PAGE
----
If you are the parent of a minor child who has been ordered to pay child support, you likely already know that if you fail to pay your child support as ordered, it is considered a violation of the court’s order and could lead to a finding of contempt of court. A Tennessee divorce attorney explains what contempt means and elaborates on what penalties you might face if the court finds you in contempt for failure to pay your child support.
Divorce in Tennessee – The Parenting Plan Requirement
When the parents of a minor child decide to divorce, the law requires the parents to submit a Parenting Plan to the court during the course of the subsequent divorce proceedings. A Parenting Plan can be thought of as a roadmap for co-parenting the child after the couple is divorced. Ata bare minimum, a Parenting Plan should include information such as who will have primary custody of the child, what the parenting time schedule will be with the child, how much child support is ordered to be paid and by which party, and what the plans are for resolving conflicts that crop up after the divorce is final. Clearly, the goal of a Parenting Plan is to minimize the effect of the divorce on any minor children of the marriage and to ensure that both parents remain active in the children’s lives after the divorce. Ideally, the parties create their own Parenting Plan after discussing, and agreeing to, the terms of the plan. If the parties are unable to reach an agreement regarding the terms of a Parenting Plan though, the court will intervene and decide the terms for the parties. Either way, once the court has accepted the Parenting Plan it becomes part of the final judgment of divorce.
Orders of the Court
People often fail to realize that a divorce is actually a type of civil lawsuit. The Petitioner is actually petitioning the court to grant him/her a divorce from the Respondent. As such, the final decree or judgment is a final order of the court. The provisions and terms contained in the final decree are, therefore, orders of the court. This includes the amount of child support ordered by the court. Once child support is ordered, whether through a divorce or through another type of lawsuit, such as a paternity action, the order is an order of the court. Failing to obey that order can subject an individual to all remedies available to the court for contempt of court.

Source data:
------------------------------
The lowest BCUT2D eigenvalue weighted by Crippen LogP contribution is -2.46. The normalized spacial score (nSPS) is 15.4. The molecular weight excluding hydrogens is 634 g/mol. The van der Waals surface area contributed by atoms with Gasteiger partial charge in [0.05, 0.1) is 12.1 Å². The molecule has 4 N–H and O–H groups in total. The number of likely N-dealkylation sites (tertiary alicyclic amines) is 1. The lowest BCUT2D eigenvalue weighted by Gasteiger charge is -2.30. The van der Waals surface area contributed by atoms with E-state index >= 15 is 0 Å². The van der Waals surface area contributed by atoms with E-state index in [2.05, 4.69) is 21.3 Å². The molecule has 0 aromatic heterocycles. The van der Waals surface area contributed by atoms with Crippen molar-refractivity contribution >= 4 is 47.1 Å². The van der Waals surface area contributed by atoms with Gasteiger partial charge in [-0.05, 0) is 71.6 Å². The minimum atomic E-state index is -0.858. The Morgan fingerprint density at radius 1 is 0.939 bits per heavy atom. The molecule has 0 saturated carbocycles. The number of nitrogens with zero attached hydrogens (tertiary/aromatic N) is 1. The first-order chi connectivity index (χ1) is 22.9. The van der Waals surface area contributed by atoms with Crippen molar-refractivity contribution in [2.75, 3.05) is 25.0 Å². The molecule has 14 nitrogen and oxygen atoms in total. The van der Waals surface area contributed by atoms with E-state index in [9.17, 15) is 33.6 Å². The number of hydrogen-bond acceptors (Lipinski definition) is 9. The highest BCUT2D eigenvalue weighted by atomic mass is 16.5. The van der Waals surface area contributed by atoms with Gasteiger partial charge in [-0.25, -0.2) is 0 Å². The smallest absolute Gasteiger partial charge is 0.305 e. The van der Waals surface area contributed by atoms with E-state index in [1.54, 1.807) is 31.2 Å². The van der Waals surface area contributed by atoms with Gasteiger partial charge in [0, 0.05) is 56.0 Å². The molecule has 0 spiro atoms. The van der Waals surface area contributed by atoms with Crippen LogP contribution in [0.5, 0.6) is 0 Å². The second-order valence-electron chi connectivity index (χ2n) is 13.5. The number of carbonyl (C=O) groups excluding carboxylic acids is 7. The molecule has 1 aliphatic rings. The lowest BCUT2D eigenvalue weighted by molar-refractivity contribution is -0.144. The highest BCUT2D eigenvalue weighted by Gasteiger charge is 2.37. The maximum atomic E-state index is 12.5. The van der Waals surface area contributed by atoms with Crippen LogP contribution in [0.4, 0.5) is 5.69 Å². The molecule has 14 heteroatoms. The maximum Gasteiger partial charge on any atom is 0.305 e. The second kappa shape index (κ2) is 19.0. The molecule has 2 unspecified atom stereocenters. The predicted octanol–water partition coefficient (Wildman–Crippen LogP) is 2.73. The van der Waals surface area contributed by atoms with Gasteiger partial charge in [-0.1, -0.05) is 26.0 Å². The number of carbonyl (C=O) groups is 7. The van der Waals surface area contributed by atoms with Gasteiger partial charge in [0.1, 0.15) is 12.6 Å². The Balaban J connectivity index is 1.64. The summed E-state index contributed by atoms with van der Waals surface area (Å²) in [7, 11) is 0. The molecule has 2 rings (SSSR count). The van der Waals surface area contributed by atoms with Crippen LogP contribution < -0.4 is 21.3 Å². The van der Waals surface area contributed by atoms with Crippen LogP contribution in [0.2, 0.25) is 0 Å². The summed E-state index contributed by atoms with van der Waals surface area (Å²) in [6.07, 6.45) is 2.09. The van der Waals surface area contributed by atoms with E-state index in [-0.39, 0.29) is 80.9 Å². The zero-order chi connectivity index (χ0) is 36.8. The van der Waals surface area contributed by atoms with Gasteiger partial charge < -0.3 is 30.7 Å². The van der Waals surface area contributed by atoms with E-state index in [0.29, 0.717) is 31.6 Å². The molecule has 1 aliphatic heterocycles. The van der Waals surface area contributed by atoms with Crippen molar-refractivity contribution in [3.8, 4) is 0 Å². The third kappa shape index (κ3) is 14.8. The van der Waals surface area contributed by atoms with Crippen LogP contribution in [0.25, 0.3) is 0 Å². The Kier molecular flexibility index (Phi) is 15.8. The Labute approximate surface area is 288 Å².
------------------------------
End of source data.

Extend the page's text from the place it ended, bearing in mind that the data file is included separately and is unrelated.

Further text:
What Is Contempt of Court?
Literally translated, contempt of court means that an individual has disrespected the authority of the court. In practical terms, it means that someone has disobeyed an order of the court. Contempt of court could occur because someone is being extremely rude and disrespectful to a judge while court is in session, because a party fails to appear for court as ordered by the court, or because someone has disregarded or disobeyed a direct order of the court. In the case of failure to pay child support, it is because someone has disobeyed an order of the court found in the final decree of divorce.
Consequences of Contempt
A judge has a considerable amount of authority when it comes to dealing with contempt of court. When the contempt is for failure to pay child support, the court’s response will often depend on the facts and circumstances of the payor (person ordered to pay support). If there is a good reason why the support is in arrears, the judge may be lenient; however, if there is no reason for the failure to pay support, the judge may deal with contempt harshly by imposing any of the following penalties:
- Order that future child support and arrearages be paid through a wage assignment order;
- Reduce the arrearage (amount owed) to judgment and be formally recorded in a court order;
- Determine the arrearage payment amount to be paid monthly;
- Reimburse the parent owed support for filing fees, court costs, and attorney’s fees for having to bring the petition to enforce child support;
- Award 12% simple interest on unpaid child support;
- Order the delinquent parent to pick up trash;
- Revoke certain licenses issued by the State of Tennessee including hunting and driving licenses;
- Find the delinquent parent in civil or criminal contempt;
- Order the parent to jail for a period of time or until a certain amount is paid (purge payment); and
- Order the delinquent to serve jail time for willful failure to pay child support.
Contact a Tennessee Divorce Attorney
If you are behind on your child support payments in Tennessee, it is in your best interest to consult with an experienced divorce attorney at Bennett, Michael & Hornsby as soon as possible. Contact the team today by calling 615-898-1560 to schedule your appointment.